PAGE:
Thousands Attend Sen. Paul Simon Memorial
SUSAN SKILES LUKE
Dec. 15, 2003
CARBONDALE, Ill. (AP) _ Former Sen. Paul Simon was honored Sunday in a memorial service filled with dignitaries who paid tribute to the popular, low-key senator as a tireless advocate for the oppressed.
Simon's plain casket _ topped by the art work of his grandchildren _ rested in front of a stage at Southern Illinois University's sports arena, where more than 3,500 people attended a service that included a 60-piece orchestra.
Massachusetts Sen. Ted Kennedy compared Simon to his brother Robert Kennedy.
``Paul Simon had that quality of moral courage in abundance,'' Kennedy said from the flower-covered stage.
``He couldn't have cared less about the games of politics; that's why he was successful in politics,'' Kennedy said.
Bill Clinton, originally scheduled to speak, sent his regrets after bad weather grounded his plane.
Mourners at the service included Illinois Sen. Dick Durbin, former Wyoming Sen. Alan Simpson, Chicago Mayor Richard M. Daley and former U.S. Labor Secretary Lynn Martin.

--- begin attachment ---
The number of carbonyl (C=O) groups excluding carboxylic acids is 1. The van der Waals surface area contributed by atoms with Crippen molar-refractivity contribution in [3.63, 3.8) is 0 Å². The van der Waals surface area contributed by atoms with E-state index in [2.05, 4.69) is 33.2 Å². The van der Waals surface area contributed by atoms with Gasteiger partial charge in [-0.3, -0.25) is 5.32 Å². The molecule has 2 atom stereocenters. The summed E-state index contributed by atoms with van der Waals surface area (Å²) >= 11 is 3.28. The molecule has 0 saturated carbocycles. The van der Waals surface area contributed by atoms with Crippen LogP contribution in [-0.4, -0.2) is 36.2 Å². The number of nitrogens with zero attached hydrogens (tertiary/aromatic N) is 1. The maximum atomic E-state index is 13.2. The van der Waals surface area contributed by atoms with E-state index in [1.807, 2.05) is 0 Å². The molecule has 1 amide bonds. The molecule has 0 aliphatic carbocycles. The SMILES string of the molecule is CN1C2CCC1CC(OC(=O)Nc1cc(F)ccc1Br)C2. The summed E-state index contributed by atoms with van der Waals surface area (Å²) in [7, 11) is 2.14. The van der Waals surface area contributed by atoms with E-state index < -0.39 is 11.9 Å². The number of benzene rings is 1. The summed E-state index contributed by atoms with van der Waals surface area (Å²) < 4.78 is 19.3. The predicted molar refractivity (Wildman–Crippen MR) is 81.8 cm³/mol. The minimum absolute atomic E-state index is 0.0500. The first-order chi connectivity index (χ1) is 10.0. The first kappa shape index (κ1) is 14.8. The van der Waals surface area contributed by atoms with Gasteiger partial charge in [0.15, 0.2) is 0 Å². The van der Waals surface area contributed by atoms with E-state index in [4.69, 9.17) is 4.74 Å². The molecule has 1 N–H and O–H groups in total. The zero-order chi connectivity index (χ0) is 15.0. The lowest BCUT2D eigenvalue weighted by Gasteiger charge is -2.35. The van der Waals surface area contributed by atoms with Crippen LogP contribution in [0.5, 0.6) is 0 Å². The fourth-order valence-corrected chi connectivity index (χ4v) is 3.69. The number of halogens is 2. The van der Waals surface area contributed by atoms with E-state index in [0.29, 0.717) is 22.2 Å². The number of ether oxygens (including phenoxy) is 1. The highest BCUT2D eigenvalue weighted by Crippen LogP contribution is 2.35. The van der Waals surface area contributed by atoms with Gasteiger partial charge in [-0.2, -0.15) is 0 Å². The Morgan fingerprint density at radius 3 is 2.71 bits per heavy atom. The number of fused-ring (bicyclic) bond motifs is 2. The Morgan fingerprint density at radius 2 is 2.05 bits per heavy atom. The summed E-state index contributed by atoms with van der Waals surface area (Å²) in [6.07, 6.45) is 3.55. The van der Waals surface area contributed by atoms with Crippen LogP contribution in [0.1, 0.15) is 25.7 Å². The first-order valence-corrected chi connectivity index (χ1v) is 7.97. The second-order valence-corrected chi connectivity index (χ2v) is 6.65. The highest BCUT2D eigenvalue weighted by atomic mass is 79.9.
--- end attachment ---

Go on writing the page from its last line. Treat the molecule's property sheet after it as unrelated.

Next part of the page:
Illinois Gov. Rod Blagojevich linked Simon to Illinois, where the son of Lutheran missionaries first moved as a 19-year-old.
``He may have been born in Oregon, but he was raised on the values of the heartland of Illinois,'' Blagojevich said.
Simon, 75, died unexpectedly Dec. 9 in Springfield after suffering complications from heart surgery.
He told his family years ago he wanted a low-key church funeral that didn't focus on him too much. Instead, mourners at the musical, prayerful and emotional service hailed him as a friend of people in need and a decent man even to his adversaries.
When Republican Sen. Jesse Helms once opposed a judicial candidate Simon endorsed, Simon irked his Democratic colleagues by lecturing them on the conservative's good qualities, said former federal judge Abner Mikva, the only speaker Sunday who Simon had specifically requested to speak at his funeral.
``He never missed an opportunity to support his causes,'' Mikva said, even in the final days of his life, as he touted Democratic presidential contender Howard Dean from his Springfield hospital bed, Mikva said.
Simon's son, Martin, 39, spoke in a trembling voice about how his dad raised him with a soft hand and firm principles.
``He didn't teach me to be a good person, he showed me,'' Martin Simon said.
Simon will share a tombstone with his wife of 40 years, Jeanne, who died in 2000.
Survivors include his wife of two years, Patricia Derge Simon of Carbondale, his daughter, Sheila Simon of Carbondale, Martin Simon of Crofton, Md., and four grandchildren.